Though this predication had been roundly denounced in official quarters, events as 2015 inches nearer, show increasing signals that we may be in for a self-fulfilling prophecy. In order to stave off the prospects of this looming danger, several well meaning Nigerians and interest groups have recommended the convocation of the conference. But the greatest opposition to that idea had come from the National Assembly basking on the powers which the1999 constitution appeared to have conferred on it.

Now Mark has spoken, it would appear that a major stumbling block to the imperative of a national conference has given way. He believes that the National Assembly though constitutionally not bound by the resolutions of such a conference, will be hard put to ignore them in the current constitution amendment process. In effect, Mark would want the conference to go hand in hand with the ongoing constitution amendment process. He would want the Nigerian people to come up with resolutions on how they desire the nation’s affairs to be conducted. When such resolutions have been crystallized, the National Assembly will then incorporate them as part of the ground norms for running this country. That could be a way out provided the resolutions of the nationalities will not be subjected to another round of debate by the lawmakers. This may not be as simplistic as has been presented. All the same, the key thing is the admission that we need to sit down and discuss issues affecting the constituent units.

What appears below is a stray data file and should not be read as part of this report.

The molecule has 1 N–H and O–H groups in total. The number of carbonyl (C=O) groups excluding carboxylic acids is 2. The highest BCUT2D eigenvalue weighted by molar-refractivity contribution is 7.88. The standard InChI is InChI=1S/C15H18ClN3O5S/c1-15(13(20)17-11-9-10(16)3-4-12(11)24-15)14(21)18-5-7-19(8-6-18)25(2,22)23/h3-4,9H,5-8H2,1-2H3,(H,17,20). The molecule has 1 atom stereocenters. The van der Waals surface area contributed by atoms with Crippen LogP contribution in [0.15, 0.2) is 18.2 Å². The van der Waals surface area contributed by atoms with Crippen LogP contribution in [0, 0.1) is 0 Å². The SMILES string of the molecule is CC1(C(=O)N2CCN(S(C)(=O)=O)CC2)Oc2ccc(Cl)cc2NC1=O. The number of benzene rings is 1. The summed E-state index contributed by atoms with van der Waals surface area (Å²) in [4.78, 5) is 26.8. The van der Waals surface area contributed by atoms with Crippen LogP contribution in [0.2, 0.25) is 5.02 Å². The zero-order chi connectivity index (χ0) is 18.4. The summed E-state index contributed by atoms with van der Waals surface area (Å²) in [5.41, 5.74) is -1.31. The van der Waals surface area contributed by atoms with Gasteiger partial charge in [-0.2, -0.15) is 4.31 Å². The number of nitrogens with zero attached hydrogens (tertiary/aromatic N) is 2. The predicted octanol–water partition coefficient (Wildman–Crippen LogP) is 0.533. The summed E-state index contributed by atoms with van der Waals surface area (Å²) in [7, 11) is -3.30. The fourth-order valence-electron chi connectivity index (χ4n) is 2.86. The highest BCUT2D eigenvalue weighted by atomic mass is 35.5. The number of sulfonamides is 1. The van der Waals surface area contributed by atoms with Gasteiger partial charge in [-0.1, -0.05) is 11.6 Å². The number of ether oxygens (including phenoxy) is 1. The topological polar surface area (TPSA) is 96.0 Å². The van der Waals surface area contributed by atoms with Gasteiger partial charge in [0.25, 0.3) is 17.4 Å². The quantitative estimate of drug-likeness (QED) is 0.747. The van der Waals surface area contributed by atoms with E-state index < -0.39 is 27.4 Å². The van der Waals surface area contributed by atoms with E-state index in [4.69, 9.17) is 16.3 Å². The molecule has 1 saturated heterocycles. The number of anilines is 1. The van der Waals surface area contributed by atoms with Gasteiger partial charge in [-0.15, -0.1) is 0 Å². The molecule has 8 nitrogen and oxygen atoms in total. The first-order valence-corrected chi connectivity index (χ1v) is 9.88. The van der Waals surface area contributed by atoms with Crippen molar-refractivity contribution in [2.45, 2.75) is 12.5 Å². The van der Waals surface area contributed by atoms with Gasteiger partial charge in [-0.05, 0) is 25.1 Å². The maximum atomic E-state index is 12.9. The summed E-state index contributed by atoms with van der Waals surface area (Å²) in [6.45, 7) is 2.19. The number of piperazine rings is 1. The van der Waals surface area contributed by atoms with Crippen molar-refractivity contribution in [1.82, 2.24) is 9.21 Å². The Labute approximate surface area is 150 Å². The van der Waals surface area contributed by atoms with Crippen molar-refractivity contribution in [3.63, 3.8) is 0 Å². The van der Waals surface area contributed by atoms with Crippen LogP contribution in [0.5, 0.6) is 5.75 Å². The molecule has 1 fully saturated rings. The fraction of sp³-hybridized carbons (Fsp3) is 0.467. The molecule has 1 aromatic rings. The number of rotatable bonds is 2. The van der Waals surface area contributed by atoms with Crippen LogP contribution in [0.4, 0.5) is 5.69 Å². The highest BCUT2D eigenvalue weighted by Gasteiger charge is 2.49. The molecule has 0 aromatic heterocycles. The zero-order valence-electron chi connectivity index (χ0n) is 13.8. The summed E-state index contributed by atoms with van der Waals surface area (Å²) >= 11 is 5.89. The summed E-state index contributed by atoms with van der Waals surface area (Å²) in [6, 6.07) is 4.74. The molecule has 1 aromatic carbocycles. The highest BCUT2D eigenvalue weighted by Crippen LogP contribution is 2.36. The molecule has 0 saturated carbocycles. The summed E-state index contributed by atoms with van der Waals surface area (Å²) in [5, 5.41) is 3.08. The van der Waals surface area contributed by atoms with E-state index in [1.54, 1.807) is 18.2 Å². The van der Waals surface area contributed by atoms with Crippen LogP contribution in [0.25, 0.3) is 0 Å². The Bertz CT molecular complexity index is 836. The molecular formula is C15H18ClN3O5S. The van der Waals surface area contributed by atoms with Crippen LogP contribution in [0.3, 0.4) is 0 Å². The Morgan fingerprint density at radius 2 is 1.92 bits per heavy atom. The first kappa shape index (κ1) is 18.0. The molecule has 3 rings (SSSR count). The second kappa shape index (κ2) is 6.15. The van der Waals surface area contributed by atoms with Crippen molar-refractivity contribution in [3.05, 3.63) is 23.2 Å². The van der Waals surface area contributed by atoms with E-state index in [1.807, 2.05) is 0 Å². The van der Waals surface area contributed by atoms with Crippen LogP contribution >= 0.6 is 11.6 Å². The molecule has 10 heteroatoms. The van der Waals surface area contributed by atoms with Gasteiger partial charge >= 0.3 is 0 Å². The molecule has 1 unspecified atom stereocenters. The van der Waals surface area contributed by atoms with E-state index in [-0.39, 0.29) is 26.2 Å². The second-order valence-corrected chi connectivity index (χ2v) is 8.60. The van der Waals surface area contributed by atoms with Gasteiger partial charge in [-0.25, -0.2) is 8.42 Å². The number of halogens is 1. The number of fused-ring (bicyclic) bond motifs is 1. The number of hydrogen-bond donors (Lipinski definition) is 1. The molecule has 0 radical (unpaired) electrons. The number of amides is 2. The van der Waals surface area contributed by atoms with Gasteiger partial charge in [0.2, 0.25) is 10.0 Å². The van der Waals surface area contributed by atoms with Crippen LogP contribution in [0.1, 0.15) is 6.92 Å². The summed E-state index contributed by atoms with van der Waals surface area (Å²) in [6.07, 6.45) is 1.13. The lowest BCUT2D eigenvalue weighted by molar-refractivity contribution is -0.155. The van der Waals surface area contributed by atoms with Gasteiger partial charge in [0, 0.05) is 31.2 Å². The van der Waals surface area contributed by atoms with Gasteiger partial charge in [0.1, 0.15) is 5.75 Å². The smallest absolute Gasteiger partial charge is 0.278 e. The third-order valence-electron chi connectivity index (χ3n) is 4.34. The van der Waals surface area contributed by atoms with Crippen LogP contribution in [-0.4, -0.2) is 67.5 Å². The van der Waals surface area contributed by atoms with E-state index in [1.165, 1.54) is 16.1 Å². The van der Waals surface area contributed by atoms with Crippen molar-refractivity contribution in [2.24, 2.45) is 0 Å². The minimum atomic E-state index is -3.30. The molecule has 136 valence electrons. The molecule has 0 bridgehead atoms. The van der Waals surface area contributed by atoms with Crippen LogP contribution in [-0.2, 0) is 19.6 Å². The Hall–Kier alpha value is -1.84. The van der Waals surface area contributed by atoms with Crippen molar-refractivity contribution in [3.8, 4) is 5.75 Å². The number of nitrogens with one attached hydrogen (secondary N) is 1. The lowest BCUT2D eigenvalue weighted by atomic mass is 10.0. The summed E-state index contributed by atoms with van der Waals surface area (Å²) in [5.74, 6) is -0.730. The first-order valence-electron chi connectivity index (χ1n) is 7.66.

The issue of structure and composition should pose no serious problem when it is understood that the overall goal is to save the country from going asunder. This objective weighs more than anything else. No sacrifice will be too much in its pursuit. In the same vein, fears on the possible fallouts of a sovereign or constituent variant can be taken care of, if all are genuinely committed to the overall unity and progress of the country. After all, the National Assembly derives its powers from the people and cannot possibly be above the ultimate sovereign power- the people.

Signals emanating from sections of the country, increasingly speak of an increasing pull towards centrifugalism. And at the root of these are increasing feelings of alienation, marginalization and the inability of the central government to equitably cater for the component units. There are also several structural and systemic distortions that have stood on the way of the citizens realizing their potentials to the fullest. They are loaded with frightening prospects for system collapse and failure. It is more profitable to address than allow them weigh down the country.

It is gladdening that President Jonathan and Mark are buying into this visionary and futuristic idea. What is required now is for the necessary machinery to be set in motion for the immediate convocation of the conference. It is possible. All obstacles that have been raised are human including aspects of the constitution. Being human issues, they can be redirected to serve humanity better.

But, we need to hear the position of the factional PDP led by Baraje on the propriety of a national conference. We also need to hear from the Arewa Consultative Forum, Northern Elders Forum and others that have been vocal on power shift. This will help sift those genuinely for the peace, progress and stability of this country and others seeking power to perpetuate the glaring inequities of the decadent order that has led to this pass.

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In the beginning...Let there be Light http://en.wikipedia.org/wiki/Japheth_J._Omojuwa